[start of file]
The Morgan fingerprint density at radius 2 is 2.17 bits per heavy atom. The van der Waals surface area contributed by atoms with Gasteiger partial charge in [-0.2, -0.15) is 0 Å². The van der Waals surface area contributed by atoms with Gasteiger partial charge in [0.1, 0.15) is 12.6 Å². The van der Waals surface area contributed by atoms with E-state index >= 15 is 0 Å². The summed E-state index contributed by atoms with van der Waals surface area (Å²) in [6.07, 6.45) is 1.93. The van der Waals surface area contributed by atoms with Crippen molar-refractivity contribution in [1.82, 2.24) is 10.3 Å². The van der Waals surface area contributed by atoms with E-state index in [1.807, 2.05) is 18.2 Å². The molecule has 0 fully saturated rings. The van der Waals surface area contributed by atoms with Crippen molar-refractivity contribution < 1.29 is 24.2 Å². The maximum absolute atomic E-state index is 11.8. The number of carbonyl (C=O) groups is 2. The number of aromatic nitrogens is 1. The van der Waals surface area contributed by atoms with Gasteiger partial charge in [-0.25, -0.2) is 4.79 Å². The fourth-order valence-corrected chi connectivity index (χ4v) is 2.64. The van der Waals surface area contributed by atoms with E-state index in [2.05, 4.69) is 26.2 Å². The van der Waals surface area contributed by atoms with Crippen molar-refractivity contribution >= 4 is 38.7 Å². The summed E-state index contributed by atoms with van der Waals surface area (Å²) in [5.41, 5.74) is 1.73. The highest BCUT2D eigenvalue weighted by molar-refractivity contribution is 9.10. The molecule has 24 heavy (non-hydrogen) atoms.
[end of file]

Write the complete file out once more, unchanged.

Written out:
The Morgan fingerprint density at radius 2 is 2.17 bits per heavy atom. The van der Waals surface area contributed by atoms with Gasteiger partial charge in [-0.2, -0.15) is 0 Å². The van der Waals surface area contributed by atoms with Gasteiger partial charge in [0.1, 0.15) is 12.6 Å². The van der Waals surface area contributed by atoms with E-state index >= 15 is 0 Å². The summed E-state index contributed by atoms with van der Waals surface area (Å²) in [6.07, 6.45) is 1.93. The van der Waals surface area contributed by atoms with Crippen molar-refractivity contribution in [1.82, 2.24) is 10.3 Å². The van der Waals surface area contributed by atoms with E-state index in [1.807, 2.05) is 18.2 Å². The molecule has 0 fully saturated rings. The van der Waals surface area contributed by atoms with Crippen molar-refractivity contribution < 1.29 is 24.2 Å². The maximum absolute atomic E-state index is 11.8. The number of carbonyl (C=O) groups is 2. The number of aromatic nitrogens is 1. The van der Waals surface area contributed by atoms with Gasteiger partial charge in [-0.25, -0.2) is 4.79 Å². The fourth-order valence-corrected chi connectivity index (χ4v) is 2.64. The van der Waals surface area contributed by atoms with E-state index in [2.05, 4.69) is 26.2 Å². The van der Waals surface area contributed by atoms with Crippen molar-refractivity contribution >= 4 is 38.7 Å². The summed E-state index contributed by atoms with van der Waals surface area (Å²) in [5.41, 5.74) is 1.73. The highest BCUT2D eigenvalue weighted by molar-refractivity contribution is 9.10. The molecule has 24 heavy (non-hydrogen) atoms.